Breast cancer research


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Breast cancer research

  1. 1. Breast Cancer Research Finding Answers. Finding Cures. Relentlessly Pursuing Answers The Society invests more in breast cancer research than any other cancer type.The American Cancer Society Following are some of the top American Cancer Society scientists who areis helping people with committed to finding answers that will help women stay well and get well.breast cancer today in every • Mary-Claire King, PhD, at the University of Washington, has ongoing workcommunity and is working investigating BRCA1, BRCA2, and other breast cancer genes. This work continuestirelessly to find cures to to promote understanding of the underlying biology of the disease, in turn drivingend the disease tomorrow. advances that can be translated to the clinic. King and others are harnessing knowledge of breast cancer genetics to develop a number of breast cancer screens,Thanks to improvements tests, and therapeutic treatment and early • Ryan Jensen, PhD, and Stephen Kowalczykowski, PhD, at the University of California-detection, more and more Davis, successfully purified the BRCA2 protein – an accomplishment that eludedwomen are surviving breast other investigators for more than 15 years. This triumph will allow scientists to better understand how the BRCA2 protein functions, laying the groundwork for new breastcancer. cancer therapies.While progress has clearly • American Cancer Society Health Services Researcher Stacey Fedewa, MPH, hasbeen made, breast conducted research suggesting that African American and Hispanic patients arecancer is still the most at significantly greater risk for delays in breast cancer treatment, which may be acommonly diagnosed contributing factor in persistent racial disparities in breast cancer outcomes.cancer in women in the • Vanessa Sheppard, PhD, at Georgetown University, developed the Sisters Informing Sisters intervention for African American women who are newly diagnosed with breastUS, and the second leading cancer in an effort to reduce treatment disparities in this population.cause of cancer death in women. • Using data from the Society’s Cancer Prevention Study II (CPS-II), American CancerThe Society’s research program Society Senior Epidemiologist Lauren Teras, PhD, found that weight loss duringhas played a role in many of a 10-year period did not appear to influence the risk of postmenopausal breastthe advances that save lives cancer. However, her research did reveal that weight loss of 10 or more pounds that was maintained over at least 5 years might reduce breast cancer risk amongfrom breast cancer today, postmenopausal women.and is relentlessly pursuing the • Breast Cancer Statistics, 2011, a report from the American Cancer Societyanswers that will save even Surveillance Research department, found that breast cancer mortality rates continuemore lives in the future. to decline steadily, and that the drop in mortality since 1990 has been larger among women under 50 (3.2% per year) than among women over 50 (2.0% per year). The report also finds that a slower and later decline in breast cancer death rates among women in poor areas has resulted in a shift in the highest breast cancer death rates from women residing in affluent areas to those in poor areas.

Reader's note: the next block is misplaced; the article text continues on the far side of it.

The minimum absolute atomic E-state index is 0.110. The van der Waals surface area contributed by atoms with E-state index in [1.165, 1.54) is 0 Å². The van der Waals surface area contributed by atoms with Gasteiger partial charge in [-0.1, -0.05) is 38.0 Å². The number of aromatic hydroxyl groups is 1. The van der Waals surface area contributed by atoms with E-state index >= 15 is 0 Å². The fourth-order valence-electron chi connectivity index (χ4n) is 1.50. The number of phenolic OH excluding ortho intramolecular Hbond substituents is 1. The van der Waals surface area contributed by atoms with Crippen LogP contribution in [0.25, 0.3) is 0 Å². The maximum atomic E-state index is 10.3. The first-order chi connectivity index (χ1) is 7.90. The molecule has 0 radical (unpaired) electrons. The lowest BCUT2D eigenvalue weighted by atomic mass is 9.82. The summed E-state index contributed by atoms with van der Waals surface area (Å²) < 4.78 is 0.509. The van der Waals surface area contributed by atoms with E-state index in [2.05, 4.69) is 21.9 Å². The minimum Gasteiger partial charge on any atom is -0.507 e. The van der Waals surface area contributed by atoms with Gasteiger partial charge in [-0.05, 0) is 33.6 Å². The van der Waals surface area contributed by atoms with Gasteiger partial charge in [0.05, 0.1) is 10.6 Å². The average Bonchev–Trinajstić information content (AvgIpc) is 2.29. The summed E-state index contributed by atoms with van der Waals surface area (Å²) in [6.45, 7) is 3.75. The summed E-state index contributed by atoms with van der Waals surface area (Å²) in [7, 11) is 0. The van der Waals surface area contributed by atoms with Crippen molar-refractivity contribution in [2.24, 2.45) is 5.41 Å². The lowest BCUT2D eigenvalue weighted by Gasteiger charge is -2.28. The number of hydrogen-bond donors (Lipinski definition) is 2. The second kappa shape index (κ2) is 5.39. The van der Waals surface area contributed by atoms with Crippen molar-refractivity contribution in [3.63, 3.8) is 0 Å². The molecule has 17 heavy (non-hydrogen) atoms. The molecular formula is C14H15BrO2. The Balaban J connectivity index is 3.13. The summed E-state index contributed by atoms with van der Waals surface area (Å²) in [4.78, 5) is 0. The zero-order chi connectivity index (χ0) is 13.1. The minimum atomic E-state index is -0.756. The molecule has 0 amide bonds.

2. 2. The Facts Putting Answers into Action For more than 65 years, the American Cancer Society research program has been finding the answers that help us understand how to prevent, detect, and • An estimated 226,870 treat all cancer types, including breast cancer. With support from American women in the US will be Cancer Society funding during their careers, these pioneers in breast cancer diagnosed with breast cancer research laid the foundation for breast cancer treatments that are saving lives in 2012. today: • An estimated 39,920 women 1950s – Stanley Cohen, PhD, discovered the epidermal growth factor receptor (EGFR), which is linked to cell growth and multiple cancer types. Studies are in the US will die from the currently under way to see if anti-EGFR drugs that are already used to treat other disease in 2012. types of cancers, such as cetuximab (Erbitux®) and erlotinib (Tarceva®), might also work against breast cancer. Cohen was later awarded a Nobel Prize for his work. • Breast cancer death rates have decreased by 32% 1974 – V. Craig Jordan, PhD, showed that tamoxifen could prevent breast cancer in rats by binding to the estrogen receptor. Tamoxifen was approved by the FDA between 1990 and 2008 (the for treating estrogen receptor positive breast cancer in 1978. most recent year for which 1978 – Bernard Fisher, MD, Richard Love, MD, and V. Craig Jordan, PhD, data are available). This developed and carried out the first trial of tamoxifen to prevent recurrence in means that women in the US breast cancer survivors. in 2008 had a 32% lower risk 1979 – Arnold Levine, MD, discovered the p53 protein, later shown to be a tumor of dying from breast cancer suppressor gene mutated in more than half of all cancers, including breast cancer. than in 1990. 1988 – Dennis Slamon, MD, discovered that the her2/neu growth factor receptor is overexpressed in 15-30% of breast cancers, and is an unfavorable prognostic • More than 147,000 breast feature. Slamon went on to develop Herceptin (trastuzumab), which is used today cancer deaths have been to treat thousands of women with breast cancer. prevented since death rates 1998 – Bernard Fisher, MD, reported that tamoxifen reduces the incidence of started dropping in 1990. breast cancer by 49% in high-risk women. 2001 – Walt Disney-American Cancer Society Research Professor for Breast Cancer Mary Claire King, PhD, along with former Society grantee Bernard Fischer, MD, reported that tamoxifen prevents recurrence of breast cancer in BRCA2 but not BRCA1 patients. Today, the American Cancer Society is supporting more than 230 grants with $82 million to find the answers that will help save lives from breast cancer.We save lives and create more birthdaysby helping you stay well, helping you get well,by finding cures, and by fighting back. ©2011, American Cancer Society, | 1.800.227.2345 No.004590 Rev. 05/12